Property division during a California divorce can be complicated. One of the first steps that must be taken before deciding which party gets what from a marriage is determining if property is marital or separate. This post will offer a general definition of each kind of property, but no part of this post should be read as legal advice. Questions about divorce and property division should be asked of trusted family law and divorce attorneys.
Community property in California
California is what is known as a community property state. That means that property owned by married people is generally assumed to be owned by both parties to the marriage. If property was acquired during a marriage, it is usually classified as marital property and owned by both spouses.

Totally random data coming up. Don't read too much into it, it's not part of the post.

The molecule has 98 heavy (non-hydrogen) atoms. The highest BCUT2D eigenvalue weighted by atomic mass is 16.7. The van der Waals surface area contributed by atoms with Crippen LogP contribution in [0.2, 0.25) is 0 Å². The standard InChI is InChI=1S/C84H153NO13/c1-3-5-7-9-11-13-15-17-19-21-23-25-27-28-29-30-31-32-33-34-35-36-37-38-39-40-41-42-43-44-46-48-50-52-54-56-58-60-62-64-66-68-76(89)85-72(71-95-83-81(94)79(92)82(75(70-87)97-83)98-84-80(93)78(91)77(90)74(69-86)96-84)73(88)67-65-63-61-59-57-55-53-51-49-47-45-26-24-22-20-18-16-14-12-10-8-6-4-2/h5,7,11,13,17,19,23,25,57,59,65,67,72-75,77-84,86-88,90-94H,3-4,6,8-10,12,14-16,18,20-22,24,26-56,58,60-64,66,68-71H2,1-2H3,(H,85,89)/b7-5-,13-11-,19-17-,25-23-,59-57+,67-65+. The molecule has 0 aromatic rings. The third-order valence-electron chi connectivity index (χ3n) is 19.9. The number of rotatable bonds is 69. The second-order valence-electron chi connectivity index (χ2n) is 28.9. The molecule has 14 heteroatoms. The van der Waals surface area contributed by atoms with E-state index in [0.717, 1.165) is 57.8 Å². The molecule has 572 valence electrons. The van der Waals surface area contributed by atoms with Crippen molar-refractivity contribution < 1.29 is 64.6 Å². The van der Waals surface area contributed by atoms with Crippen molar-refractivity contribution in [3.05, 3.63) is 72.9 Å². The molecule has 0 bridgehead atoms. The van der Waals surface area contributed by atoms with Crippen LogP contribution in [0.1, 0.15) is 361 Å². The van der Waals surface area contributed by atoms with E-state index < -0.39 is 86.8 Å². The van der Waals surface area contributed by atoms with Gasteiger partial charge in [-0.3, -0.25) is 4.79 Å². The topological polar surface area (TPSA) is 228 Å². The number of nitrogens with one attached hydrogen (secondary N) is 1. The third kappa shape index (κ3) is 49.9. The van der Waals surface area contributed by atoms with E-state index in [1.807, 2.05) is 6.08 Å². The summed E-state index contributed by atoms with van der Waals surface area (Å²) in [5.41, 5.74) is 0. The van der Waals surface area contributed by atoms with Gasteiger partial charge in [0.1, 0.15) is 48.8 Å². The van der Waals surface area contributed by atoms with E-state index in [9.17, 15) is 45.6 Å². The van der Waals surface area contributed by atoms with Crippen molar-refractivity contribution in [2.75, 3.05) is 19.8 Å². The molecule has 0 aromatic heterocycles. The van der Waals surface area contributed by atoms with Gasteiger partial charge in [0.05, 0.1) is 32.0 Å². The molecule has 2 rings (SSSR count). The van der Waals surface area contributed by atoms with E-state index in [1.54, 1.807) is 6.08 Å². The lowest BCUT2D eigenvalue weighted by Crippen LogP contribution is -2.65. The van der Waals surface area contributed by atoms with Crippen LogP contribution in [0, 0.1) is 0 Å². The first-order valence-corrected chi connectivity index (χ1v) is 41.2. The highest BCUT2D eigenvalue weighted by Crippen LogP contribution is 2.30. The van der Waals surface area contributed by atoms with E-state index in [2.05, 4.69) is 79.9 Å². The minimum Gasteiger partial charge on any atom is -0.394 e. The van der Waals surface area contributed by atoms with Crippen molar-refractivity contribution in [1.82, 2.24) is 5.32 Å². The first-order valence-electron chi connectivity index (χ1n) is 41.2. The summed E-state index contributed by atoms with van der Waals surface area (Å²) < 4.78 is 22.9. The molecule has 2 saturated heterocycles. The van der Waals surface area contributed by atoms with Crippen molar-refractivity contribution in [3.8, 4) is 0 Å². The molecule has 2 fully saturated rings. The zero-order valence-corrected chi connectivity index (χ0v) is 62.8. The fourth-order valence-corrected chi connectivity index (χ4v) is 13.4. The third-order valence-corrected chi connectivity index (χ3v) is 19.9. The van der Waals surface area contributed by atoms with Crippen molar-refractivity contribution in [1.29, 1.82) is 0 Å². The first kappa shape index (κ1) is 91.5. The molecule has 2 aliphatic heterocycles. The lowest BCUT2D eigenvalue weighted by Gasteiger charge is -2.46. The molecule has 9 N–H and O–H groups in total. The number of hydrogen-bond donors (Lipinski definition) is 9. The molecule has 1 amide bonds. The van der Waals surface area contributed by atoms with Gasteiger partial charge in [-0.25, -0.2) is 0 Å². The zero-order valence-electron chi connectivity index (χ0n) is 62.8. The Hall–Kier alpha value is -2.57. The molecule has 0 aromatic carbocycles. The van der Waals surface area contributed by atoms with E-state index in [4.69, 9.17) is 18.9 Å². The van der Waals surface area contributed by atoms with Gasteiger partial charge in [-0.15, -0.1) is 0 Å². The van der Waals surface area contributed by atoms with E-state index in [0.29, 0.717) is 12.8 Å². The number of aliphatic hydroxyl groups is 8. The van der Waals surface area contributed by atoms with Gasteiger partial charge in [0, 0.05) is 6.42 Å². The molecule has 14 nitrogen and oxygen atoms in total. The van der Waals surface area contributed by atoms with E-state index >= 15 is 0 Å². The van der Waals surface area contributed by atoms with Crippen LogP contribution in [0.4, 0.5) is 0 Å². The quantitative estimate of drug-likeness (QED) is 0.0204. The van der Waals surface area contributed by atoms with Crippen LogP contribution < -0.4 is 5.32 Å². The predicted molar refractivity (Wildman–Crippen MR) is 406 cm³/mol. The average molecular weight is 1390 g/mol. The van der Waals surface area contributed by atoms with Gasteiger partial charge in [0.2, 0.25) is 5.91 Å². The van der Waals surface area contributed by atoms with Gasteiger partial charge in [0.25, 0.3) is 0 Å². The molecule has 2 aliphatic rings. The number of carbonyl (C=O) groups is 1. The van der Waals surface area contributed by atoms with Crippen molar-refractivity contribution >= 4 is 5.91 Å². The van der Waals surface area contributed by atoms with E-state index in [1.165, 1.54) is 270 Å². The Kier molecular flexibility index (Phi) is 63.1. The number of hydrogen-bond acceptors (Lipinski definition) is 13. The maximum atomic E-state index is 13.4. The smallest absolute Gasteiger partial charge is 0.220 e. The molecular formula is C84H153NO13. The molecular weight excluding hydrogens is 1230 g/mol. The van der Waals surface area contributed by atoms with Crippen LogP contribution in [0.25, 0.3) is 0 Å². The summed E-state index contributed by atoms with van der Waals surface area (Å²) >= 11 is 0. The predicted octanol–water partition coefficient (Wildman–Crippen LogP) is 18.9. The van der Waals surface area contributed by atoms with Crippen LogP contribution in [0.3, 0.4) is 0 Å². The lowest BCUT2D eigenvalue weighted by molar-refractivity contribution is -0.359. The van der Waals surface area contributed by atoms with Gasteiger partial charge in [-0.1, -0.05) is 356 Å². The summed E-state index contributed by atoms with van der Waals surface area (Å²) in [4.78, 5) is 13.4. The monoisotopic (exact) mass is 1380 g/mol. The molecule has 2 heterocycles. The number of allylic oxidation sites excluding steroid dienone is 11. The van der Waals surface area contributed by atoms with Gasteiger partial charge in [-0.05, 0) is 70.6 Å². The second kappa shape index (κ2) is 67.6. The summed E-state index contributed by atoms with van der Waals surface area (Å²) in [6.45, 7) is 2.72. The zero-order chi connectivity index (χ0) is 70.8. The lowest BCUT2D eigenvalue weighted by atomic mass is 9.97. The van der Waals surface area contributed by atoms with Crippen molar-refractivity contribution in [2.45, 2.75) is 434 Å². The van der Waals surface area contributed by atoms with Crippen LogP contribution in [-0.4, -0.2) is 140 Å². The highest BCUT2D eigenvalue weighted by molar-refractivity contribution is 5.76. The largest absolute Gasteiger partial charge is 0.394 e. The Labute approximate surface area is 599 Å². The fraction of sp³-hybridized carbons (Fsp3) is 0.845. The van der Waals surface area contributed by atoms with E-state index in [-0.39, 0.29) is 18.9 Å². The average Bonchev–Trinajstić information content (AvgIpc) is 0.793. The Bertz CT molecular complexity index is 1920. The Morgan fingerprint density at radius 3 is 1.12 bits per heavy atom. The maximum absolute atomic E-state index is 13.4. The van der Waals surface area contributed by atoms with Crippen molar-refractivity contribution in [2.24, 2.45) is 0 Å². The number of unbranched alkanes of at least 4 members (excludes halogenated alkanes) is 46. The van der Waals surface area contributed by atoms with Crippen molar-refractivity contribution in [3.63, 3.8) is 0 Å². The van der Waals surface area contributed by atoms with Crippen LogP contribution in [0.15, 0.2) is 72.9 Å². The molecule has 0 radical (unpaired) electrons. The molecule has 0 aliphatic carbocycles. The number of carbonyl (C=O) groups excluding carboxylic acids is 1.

Both tangible and intangible assets are considered property in the state. For example, traditional items of property like real estate, cars, and artwork are considered property, but so are investments, savings accounts, and other financial devices. In community property states like California, marital property is usually split equally, or 50/50, between the divorcing parties.
Defining separate property during a divorce
Most property acquired during a marriage will be classified as marital property, but there are exceptions to this general rule. Items of property that fall into the following categories may be considered separate property and not subject to distribution through the property division process of a California divorce:
- Property owned before marriage and maintained as separate property
- Property obtained through an inheritance
- Property obtained through a gift
- Property stipulated as separate in a marital agreement
Defining property before dividing it in a divorce-related property settlement is an important part of ensuring fairness in the process. Individuals with concerns and questions about their property, their rights, and their divorces can contact their trusted Southern California family law attorneys.